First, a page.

Market News & Headlines >> Brock Consultant Katie Hancock's Blog: Three Marketing Tips
Insights from Brock Associates Consultant Katie Hancock
Sometimes it takes a three-day weekend to shake things up. Corn and soybean futures led strong from technical buying, Argentina flooding, and a weak dollar. I have three main thoughts moving forward to help with pricing decisions for old and new crop.
1) Have a price outlook. Whether you’re bullish or bearish, have a realistic price in mind. A price outlook isn’t just in the next two weeks. Look out as far as 6 and 12 months. Without an outlook, you’re shooting in the dark. Richard Brock stirred listeners a couple weeks ago on Market Rally Radio. While he did not predict $6 soybeans futures in 2017, he did suggest soybeans are overpriced for the upcoming crop.
Soybean prices could start with a 7 if planting intentions are as aggressive as expected, and a weak basis could translate into soybeans starting with a 6 (in some locations). This is simply what history and the current fundamentals suggest. He has been more optimistic short-term, but if you’re not pricing aggressively this time of year, you have to look at the risks further out.
2) Reduce the noise by looking at the facts. Consider the current soybean carryover, corn-to-soybean ratio trends, and prospective 2017 plantings. We have double the soybean carryover, a top in the corn-to-soybean ratio trend, and expect 4 million more soybean acres in 2017 vs 2016. The recent USDA report reduced soybean carryover by 60 million bushels, but there are still 223 million bushels more than last year. That’s more than double last year’s carryout!
The 60MB reduction is something short term traders will grab onto, but it’s important to focus on the long term carryout. Sure, corn could rise to balance the ratio, but corn appears to be more fairly priced than soybeans- the recent USDA balance sheet suggests $3.10-3.70. There’s no guarantee soybean acres will increase as expected, but cash flow and current profitability encourage soybean planting over corn.
Rumors may turn into fact, but more often create unnecessary confusion and indecision. Argentina’s flooding is supportive today, but is it that bad? Maybe it is, but I’ve seen hundreds of acres flood without a significant impact to production. Markets tend to overreact. If you’re not sure if what you’re hearing is news or noise, grab a USDA balance sheet and see what the impact is on final stocks-to-use ratio.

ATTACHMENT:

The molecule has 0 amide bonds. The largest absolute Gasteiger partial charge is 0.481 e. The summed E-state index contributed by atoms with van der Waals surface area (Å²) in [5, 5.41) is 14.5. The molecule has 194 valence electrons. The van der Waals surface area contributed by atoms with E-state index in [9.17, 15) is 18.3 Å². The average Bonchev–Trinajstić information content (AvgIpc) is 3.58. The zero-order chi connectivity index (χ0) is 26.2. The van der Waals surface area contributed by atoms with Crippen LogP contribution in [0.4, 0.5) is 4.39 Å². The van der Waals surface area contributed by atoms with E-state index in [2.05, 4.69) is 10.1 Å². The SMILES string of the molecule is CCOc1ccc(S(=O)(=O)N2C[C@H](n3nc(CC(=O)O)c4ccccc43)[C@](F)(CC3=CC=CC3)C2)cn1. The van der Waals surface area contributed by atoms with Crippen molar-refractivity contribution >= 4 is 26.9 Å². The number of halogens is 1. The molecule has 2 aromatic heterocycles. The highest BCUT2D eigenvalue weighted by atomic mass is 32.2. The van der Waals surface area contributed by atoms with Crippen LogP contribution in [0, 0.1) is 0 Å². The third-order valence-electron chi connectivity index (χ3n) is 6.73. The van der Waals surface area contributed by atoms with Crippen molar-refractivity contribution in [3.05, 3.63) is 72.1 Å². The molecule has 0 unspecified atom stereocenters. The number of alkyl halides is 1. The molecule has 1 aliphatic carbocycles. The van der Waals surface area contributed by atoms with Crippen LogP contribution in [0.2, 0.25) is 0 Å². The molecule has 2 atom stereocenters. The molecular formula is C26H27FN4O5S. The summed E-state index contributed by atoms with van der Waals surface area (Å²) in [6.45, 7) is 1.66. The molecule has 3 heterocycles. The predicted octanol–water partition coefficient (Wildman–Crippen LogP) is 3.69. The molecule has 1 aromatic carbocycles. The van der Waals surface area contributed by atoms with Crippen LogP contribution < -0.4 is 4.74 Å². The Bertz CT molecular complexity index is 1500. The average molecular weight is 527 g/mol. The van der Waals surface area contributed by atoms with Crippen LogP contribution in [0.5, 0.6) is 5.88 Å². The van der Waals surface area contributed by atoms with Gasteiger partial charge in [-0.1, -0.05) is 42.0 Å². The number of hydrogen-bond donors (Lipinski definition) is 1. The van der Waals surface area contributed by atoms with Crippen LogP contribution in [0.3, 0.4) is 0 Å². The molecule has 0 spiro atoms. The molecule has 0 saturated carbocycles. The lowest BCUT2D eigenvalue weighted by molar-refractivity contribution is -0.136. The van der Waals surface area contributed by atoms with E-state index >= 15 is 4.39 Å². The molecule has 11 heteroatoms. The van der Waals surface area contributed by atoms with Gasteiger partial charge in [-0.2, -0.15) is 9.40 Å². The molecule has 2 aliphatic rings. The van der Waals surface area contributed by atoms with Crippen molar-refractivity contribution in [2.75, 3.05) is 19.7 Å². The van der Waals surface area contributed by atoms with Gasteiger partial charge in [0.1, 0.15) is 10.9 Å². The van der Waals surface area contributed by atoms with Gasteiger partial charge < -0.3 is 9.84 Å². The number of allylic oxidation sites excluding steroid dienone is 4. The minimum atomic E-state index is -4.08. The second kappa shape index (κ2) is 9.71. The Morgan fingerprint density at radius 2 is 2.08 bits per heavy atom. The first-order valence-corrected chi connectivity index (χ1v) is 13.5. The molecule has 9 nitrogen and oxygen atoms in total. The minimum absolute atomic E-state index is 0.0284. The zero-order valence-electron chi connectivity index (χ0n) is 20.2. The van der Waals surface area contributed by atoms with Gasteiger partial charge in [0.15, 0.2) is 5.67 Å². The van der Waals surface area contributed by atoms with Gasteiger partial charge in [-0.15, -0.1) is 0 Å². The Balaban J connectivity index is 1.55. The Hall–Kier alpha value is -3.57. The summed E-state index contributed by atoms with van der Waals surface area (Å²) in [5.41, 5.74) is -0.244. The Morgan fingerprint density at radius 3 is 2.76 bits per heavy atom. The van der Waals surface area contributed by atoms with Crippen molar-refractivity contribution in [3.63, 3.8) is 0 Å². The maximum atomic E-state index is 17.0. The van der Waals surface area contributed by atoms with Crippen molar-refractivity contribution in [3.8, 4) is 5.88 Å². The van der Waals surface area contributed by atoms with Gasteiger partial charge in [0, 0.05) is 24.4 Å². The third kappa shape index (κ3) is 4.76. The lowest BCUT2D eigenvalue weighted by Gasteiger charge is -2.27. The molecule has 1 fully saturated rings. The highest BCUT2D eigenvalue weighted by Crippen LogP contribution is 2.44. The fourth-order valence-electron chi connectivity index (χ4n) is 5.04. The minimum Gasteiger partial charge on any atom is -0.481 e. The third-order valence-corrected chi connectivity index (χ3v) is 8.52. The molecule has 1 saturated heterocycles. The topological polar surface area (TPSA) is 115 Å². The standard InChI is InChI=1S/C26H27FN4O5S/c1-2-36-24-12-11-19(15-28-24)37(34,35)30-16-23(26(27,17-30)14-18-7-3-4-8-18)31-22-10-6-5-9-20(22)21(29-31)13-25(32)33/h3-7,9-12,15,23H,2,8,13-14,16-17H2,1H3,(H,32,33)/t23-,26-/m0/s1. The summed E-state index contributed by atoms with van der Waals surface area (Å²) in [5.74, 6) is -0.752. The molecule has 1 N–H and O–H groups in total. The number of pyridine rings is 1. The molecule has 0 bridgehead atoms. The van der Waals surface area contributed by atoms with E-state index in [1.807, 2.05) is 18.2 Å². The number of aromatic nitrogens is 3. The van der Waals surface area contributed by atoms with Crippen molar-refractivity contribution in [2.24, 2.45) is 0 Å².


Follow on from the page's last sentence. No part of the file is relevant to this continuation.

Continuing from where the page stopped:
3) Take opportunities. There are different ways to take advantage of price rallies to lock in some of your production. Richard Brock talks about three marketing questions you must ask: “What to do, how much to do, and how to do it.” All three questions must be answered. For example, if you are bearish beans, sell some. Also you must consider tools and volume. If you can’t confidently decide, then use the help of professionals that have your best interest in mind. Myself, and my colleagues at Brock, consult both strict cash marketers and those that also use futures and options. Feel free to contact us.
Technical buying in soybeans should hold short term, but keep the long-term perspective in mind. The fundamentals are more negative than positive. The recent USDA supply and demand balance sheet suggests a $9-10 range. If you believe soybean acres will increase in 2017, this is too high. If your price outlook and break-even support current prices, don’t be afraid to lock in a portion of your expected production.
There’s no way to know exactly how prices will move. There are too many moving parts. At the same time, it’s essential to have a realistic idea of what a product is worth, and more importantly what it will/could be worth when deciding if and when to price your products. An outlook isn’t only a short-term perspective. I encourage everyone to create different scenarios while focusing on probabilities versus possibilities. A price outlook and action strategy are essential to great risk-management.